At CHILD, our programming and expertise reaches beyond the students and families we serve every day. Our work serves as a laboratory for helping others.
CHILD is a Regional Resource; here are some of the things we are up to in 2018:
Collaborating with other special education leaders: CHILD’s Executive Director and Director of Education both serve on the Special Education Advisory Council (SEAC) established by the Washington State Office of Superintendent of Public Instruction (OSPI), which provides an opportunity to give input on educational policy.
Providing ongoing staff training: As part of our ongoing commitment to guide and mentor teaching talent, professional development take place on Wednesdays when students are dismissed early. Several more project teams have been created to foster best practice skill building. Teams meet monthly to provide ample opportunities for staff to practice emerging skills and gain feedback and coaching from senior team members.
Hosting aspiring professionals: Upon completing her time at CHILD, a recent intern shared what she learned about occupational therapy and dealing with a “highly diverse body of learners with many different learning styles.” She was quick to reinforce what she has seen first-hand: that learning comes incrementally. “From a most welcoming staff at CHILD, I got support to implement incremental learning strategies. I learned the strides made in the OT room translated into improved performance in the classroom. As an example, I paired two students to come for their OT time together, with the idea they could learn from one another and also master the art of asking for help when needed. The wonderful part was hearing teachers say and seeing for myself that the socialization skills and regulation habits learned in OT were being generalized in the classroom, on the playground and beyond. While still a student, under very helpful supervision, CHILD gave me the full opportunity to stretch my own repertoire of skills which I learned is so important to reaching each child. Every child needs to be met where he or she is.”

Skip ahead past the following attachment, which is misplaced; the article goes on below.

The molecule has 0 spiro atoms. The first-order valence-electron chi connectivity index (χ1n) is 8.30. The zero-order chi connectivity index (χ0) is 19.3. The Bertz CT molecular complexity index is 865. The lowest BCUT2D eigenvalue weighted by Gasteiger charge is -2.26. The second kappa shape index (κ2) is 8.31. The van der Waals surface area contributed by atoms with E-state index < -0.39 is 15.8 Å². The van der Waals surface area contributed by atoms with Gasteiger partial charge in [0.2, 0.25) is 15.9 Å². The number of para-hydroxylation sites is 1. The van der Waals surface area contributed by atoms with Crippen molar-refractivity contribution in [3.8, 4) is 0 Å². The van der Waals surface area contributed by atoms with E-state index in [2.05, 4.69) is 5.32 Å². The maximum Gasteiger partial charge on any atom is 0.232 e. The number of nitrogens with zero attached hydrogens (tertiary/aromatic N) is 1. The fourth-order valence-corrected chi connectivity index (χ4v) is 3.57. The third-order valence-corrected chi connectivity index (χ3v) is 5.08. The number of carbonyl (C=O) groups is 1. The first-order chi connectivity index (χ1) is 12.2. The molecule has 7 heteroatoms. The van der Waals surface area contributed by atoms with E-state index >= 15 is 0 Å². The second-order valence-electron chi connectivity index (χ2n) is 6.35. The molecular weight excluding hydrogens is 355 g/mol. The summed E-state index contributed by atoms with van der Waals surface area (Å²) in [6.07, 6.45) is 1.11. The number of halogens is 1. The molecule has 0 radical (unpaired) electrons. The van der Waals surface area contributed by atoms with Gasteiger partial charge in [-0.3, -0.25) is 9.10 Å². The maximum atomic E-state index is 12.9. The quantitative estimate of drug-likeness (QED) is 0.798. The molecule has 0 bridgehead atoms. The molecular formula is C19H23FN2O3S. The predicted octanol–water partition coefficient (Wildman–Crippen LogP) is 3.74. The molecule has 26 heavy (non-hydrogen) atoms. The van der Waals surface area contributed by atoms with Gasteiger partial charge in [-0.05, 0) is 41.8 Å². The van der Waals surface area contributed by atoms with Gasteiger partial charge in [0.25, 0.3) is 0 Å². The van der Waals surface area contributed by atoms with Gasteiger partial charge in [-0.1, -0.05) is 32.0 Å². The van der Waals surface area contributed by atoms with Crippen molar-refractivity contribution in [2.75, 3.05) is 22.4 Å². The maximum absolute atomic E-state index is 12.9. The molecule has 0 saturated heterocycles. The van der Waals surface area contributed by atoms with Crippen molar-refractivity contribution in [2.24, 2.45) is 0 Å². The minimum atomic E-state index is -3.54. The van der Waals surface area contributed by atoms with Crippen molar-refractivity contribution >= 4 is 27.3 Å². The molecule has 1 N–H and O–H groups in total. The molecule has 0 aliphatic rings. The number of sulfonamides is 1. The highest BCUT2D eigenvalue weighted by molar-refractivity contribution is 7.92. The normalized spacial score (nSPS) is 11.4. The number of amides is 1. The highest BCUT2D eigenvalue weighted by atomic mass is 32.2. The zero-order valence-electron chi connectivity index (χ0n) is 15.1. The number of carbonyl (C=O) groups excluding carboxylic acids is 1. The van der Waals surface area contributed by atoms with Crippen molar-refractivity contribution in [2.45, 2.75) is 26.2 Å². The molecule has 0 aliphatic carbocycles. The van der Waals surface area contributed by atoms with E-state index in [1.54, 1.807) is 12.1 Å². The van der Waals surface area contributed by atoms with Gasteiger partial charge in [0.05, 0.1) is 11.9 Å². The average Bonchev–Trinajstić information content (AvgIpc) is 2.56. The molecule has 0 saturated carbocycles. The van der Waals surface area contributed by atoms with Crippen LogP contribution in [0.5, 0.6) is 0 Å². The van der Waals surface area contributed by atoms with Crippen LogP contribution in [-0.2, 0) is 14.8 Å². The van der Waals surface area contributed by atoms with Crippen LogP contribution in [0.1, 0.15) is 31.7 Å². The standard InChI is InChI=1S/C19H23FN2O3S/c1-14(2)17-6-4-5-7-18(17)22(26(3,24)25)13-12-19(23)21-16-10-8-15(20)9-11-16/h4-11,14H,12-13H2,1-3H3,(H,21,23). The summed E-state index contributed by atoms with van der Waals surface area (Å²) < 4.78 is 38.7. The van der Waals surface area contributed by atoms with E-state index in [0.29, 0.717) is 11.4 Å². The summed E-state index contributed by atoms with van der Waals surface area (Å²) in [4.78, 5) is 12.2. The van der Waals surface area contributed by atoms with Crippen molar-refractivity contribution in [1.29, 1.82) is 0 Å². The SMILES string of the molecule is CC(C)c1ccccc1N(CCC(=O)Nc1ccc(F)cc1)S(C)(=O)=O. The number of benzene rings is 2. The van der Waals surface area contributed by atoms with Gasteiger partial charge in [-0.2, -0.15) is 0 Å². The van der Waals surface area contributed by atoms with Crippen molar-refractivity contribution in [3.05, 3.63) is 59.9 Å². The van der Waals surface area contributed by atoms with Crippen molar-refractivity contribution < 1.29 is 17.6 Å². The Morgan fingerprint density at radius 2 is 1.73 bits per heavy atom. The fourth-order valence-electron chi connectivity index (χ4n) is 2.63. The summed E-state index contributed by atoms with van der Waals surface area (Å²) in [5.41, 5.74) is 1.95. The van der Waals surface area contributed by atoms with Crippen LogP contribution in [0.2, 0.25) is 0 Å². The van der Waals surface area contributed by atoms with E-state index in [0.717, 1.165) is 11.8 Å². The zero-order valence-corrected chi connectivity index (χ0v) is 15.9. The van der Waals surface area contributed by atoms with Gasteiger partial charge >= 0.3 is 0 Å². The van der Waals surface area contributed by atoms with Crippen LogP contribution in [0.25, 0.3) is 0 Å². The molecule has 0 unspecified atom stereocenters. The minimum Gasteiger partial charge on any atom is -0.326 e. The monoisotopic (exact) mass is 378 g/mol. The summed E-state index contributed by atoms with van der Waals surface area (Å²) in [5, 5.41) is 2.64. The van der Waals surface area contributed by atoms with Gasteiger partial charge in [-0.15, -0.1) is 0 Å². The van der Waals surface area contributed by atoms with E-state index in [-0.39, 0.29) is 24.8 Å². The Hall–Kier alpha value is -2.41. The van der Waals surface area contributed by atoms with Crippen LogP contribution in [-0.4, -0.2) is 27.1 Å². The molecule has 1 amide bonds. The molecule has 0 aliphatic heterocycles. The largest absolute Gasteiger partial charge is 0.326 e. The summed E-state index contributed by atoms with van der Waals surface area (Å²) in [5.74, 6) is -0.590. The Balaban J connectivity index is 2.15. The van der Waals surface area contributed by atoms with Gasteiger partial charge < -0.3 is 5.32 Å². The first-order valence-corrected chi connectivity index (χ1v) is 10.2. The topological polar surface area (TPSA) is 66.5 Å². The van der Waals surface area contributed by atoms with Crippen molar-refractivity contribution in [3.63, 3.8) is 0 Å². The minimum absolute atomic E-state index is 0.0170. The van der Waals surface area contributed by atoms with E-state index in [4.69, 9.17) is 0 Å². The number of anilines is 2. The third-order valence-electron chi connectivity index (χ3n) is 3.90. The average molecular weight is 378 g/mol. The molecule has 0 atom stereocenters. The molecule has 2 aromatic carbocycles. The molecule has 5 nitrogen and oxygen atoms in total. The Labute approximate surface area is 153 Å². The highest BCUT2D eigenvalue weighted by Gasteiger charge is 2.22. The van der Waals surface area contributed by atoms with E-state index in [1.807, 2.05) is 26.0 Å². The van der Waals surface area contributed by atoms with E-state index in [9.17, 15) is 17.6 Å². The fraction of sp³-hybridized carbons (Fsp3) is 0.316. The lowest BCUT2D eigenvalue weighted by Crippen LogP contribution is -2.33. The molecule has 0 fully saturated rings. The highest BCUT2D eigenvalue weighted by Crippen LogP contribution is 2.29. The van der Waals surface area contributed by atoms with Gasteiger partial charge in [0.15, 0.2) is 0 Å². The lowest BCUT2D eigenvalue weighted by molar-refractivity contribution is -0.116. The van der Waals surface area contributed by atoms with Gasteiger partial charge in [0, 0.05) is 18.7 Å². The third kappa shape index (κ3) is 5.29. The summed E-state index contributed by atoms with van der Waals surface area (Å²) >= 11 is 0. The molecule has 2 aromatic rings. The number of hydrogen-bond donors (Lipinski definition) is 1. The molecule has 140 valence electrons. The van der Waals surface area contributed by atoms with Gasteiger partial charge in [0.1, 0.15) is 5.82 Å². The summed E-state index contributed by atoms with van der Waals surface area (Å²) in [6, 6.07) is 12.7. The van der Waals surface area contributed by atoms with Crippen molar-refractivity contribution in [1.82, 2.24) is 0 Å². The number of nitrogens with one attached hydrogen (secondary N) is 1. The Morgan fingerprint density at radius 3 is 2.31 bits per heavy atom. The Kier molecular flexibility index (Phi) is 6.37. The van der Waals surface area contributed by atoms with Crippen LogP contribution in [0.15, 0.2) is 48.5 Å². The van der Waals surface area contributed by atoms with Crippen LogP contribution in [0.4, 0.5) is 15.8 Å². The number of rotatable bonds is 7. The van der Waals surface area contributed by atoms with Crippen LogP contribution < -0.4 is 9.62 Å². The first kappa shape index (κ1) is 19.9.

She went on to say, “I was delighted when one youngster who kept saying ‘I cannot do that,’ ‘I cannot do that,’ ‘I cannot do that,’ actually did do it.” Asked how that came about, she replied, “Letting him see I understood his fear. When I attempted to do what he would not do, he saw how difficult it was for me. Soon, he offered to show me the way. Then, before long he was challenging himself to try the tasks put before him. Learning begins with trust, even in oneself to keep trying even in the face of a child’s indifference or refusal, and in the belief you can make a difference. CHILD lets you see possibilities.”